Theatre Mirror Reviews - "Round And Round The Garden"

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note: entire contents copyright 2012 by Sheila Barth

"Round And Round The Garden"

Reviewed by Sheila Barth

Maintaining the status quo can be rewarding, especially with “Round and Round the Garden,” Gloucester Stage Company’s third and final installation of Alan Ayckbourn’s hilarious fractured family farce of “The Norman Conquests Trilogy”.

Gloucester Stage Artistic Director/Director Eric C. Engel and his star-studded band of merry couples perform again, this time in this fabulously funny two-act play written in 1973. Also returning and adding their special touches are resident scenic designer Jenna McFarland Lord, whose outdoor country house facade and lawn are splendid. Resident lighting designer Russ Swift’s special effects and costume designer Gail Astrid Buckley’s original costumes are pleasingly familiar, too.

This trilogy involving a dysfunctional, dispassionate group of siblings, spouses and insignificant other, is hysterical, especially with Engel’s precise direction and this reunion cast’s split-second comedic timing and defining body language.

The first play, “Table Manners,” appeared at Gloucester Stage in 2010, followed by the second play, “Living Together,” in 2011. “Round and Round the Garden” rounds out the trilogy through July 1.

Steven Barkhimer is hilarious again as nutty, philandering Norman; so’s Barlow Adamson as dense, clueless veterinarian neighbor, Tom, who avoids romantic commitment, but loves Annie; Sarah Newhouse, who’s hysterical as younger sister Annie, especially during her escapades with brother-in-law Norman and her labored chats with Tom; Richard Snee as affable Reg, Annie and Ruth’s affable brother and Sarah’s husband; movie-stage-TV star, Lindsay Crouse as uptight Sarah; and versatile, talented Adrianne Krstansky, who replaces Jennie Israel as Ruth, Norman’s myopic, pragmatic business executive wife of five years and Annie and Reg’s sister.

Each play is set simultaneously, over the same weekend in July, but in different areas of the house. “Table Manners” occurs in the dining room; “Living Together” in the living room, and this one, in the garden - round and round the garden, in fact.

The trilogy was successfully revived on Broadway in 2009 and won the Drama Desk, Outer Critics Circle and Tony awards for best revival then. It’s still delighting audiences, especially in Gloucester. The action is madcap and Ayckbourn’s dialogue is crisp, comedic, and enjoyable.

The cast revolves around Barkhimer, who’s a master at silliness. His facial expressions, movements, gestures, and timing spur the others, who are obviously having fun here.

Stay-at-home, earthy-grungy, unkempt Annie, is saddled with the unpopular task of caring for her bedridden mother. Her siblings return home twice a year to give Annie a well-needed weekend away. This getaway goes awry, because everyone discovers she’s planning an alleged tryst with Norman. Dutifully, Sarah calls Ruth, creating more hilarious complications.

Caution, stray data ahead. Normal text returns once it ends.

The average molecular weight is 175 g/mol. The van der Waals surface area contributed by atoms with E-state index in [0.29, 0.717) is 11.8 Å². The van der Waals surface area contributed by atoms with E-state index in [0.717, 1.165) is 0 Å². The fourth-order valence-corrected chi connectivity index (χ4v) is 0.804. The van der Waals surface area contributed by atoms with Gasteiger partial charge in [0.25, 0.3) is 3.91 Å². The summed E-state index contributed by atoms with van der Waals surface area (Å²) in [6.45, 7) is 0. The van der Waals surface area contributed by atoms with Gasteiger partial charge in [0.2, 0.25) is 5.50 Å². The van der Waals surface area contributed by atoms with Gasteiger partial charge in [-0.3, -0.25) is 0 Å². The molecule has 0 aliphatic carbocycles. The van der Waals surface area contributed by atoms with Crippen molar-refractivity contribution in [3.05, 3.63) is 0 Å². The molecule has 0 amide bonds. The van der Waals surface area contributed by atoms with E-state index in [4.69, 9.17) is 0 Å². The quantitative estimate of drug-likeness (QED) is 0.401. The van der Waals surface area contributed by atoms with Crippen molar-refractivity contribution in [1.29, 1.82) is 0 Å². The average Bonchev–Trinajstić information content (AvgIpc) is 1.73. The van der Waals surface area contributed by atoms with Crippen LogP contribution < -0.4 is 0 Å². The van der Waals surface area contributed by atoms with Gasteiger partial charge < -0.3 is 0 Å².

When Norman unexpectedly shows up at the family home and sees Tom, he tells Annie her erstwhile veterinarian suitor is a creepy VET - very egocentric twit. Contrastingly, Norman describes himself as “strangely engaging”.

On the other hand, Tom lacks Norman’s childlike finesse. When Tom mistakenly thinks Ruth is coming on to him, he tells her she looks better with her glasses. Tom doesn’t score points with Annie, either, when he tells her she looks like a mess. When Annie finally wears a pretty floral dress - covered with an oversized, shapeless cardigan - Norman unctuously spouts, “The sunshine has brought the butterfly out of its chrysalis.”

Norman’s outfits and antics grow increasingly outlandish, upping the laugh meter. He tumbles on the lawn and in the flower garden with Annie; purrs and woos Ruth into sympathetic submission; and wins Sarah over with a kiss and embrace, saying “You’ve never liked me or tried to understand me, Sarah,” after contriving a story about a little girl like her, who rejected him as a child.

When Norman explains to a disgruntled Ruth that he only wants to make everyone happy, he faces us, his eyes twinkling mischievously, smiling like a just-fed Cheshire cat. After some mishaps, the family is resigned to enduring yet another day with Norman, while theatergoers applaud with pleasure.

Don’t miss this marvelous comedy. While there, check out Cape Ann resident- Rocky Neck Art Colony photographer David Piemonte’s exhibit, on view only on performance days.

BOX INFO: Two-act play written by Alan Ayckbourn, appearing with Gloucester Stage Company through July 1 at 267 East Main St., Gloucester: June 27-30, at 8 p.m.; matinees, June 30 at 3 p.m.; July 1 at 4 p.m. Tickets:$40; seniors, students, $35. Call the Box Office at 978-281-4433 or visit

"Round And Round The Garden" (14 June - 1 July)
@ Gorton's Theatre, 267 East Main Street, GLOUCESTER MA

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